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Open Access A community-based public engagement with health experiment: Using English for speakers of other languages (ESOL) classes to empower immigrant communities with science

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Our previous work with immigrant communities identified a lack of awareness of infections such as gut worm (helminth) infections in their countries of origin, and a lack of English language skills around medical and scientific terms. Furthermore, people from minority ethnic and linguistic backgrounds participate significantly less in public engagement with science practices or informal science learning activities. We suggest this may be due in part to their lack of language skills around scientific English. To start to address these issues of scientific language accessibility, we developed a bespoke set of English lessons that dealt with the theme of infection. A set of six lessons were delivered to adult learners from a variety of ethnic backgrounds in English for speakers of other languages (ESOL) classes. Feedback from students was positive, with students taking the opportunity to share their new knowledge with teachers, other students and their families. All students reported that they felt this would be invaluable to them in their everyday lives. We propose that developing programmes of this nature represents a potentially fruitful avenue for more-accessible public engagement with research and health education practices.
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Keywords: CROSS-CULTURAL COMMUNICATION; INCLUSION; INCLUSIVE PUBLIC ENGAGEMENT; MINORITY ETHNIC GROUPS; PARTICIPATION

Document Type: Research Article

Publication date: 01 January 2018

More about this publication?
  • Engagement with research goes further than participation in it. Engaged individuals and communities initiate research, advise, challenge or collaborate with researchers. Their involvement is always active and they have a crucial influence on the conduct of the research.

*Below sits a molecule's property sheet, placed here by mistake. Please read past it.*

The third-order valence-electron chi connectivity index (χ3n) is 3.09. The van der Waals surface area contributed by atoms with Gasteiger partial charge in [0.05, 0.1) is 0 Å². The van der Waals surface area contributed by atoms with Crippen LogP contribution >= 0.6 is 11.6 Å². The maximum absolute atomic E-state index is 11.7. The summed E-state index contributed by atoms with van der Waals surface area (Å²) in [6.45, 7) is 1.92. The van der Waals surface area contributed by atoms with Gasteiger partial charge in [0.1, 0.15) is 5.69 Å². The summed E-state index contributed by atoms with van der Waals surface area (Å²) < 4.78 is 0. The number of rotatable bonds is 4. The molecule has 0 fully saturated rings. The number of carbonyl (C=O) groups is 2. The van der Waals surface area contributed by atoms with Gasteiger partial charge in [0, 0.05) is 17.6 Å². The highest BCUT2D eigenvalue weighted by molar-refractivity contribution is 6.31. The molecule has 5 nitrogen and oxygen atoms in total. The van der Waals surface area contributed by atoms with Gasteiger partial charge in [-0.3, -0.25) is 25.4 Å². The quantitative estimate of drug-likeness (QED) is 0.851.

Research for All is a peer-reviewed journal focusing on research that involves universities and communities, services or industries working together. Contributors and readers are from both inside and outside of higher education. They include researchers, policymakers, managers, practitioners, community-based organizations, schools, businesses and the intermediaries who bring these people together. The journal highlights the potential in active public engagement for robust academic study, for the development of involved communities, and for the impact of research. It explores engagement with different groups and their cultures, and features theoretical and empirical analysis alongside authoritative commentary to explore a range of themes that are key to engaged research including the development of reciprocal relationships, sector-specific communication and participatory action research. The journal is co-sponsored by the UCL Institute of Education and the National Co-ordinating Centre for Public Engagement.

    The journal welcomes relevant articles. See the publication homepage for details, or contact [email protected]

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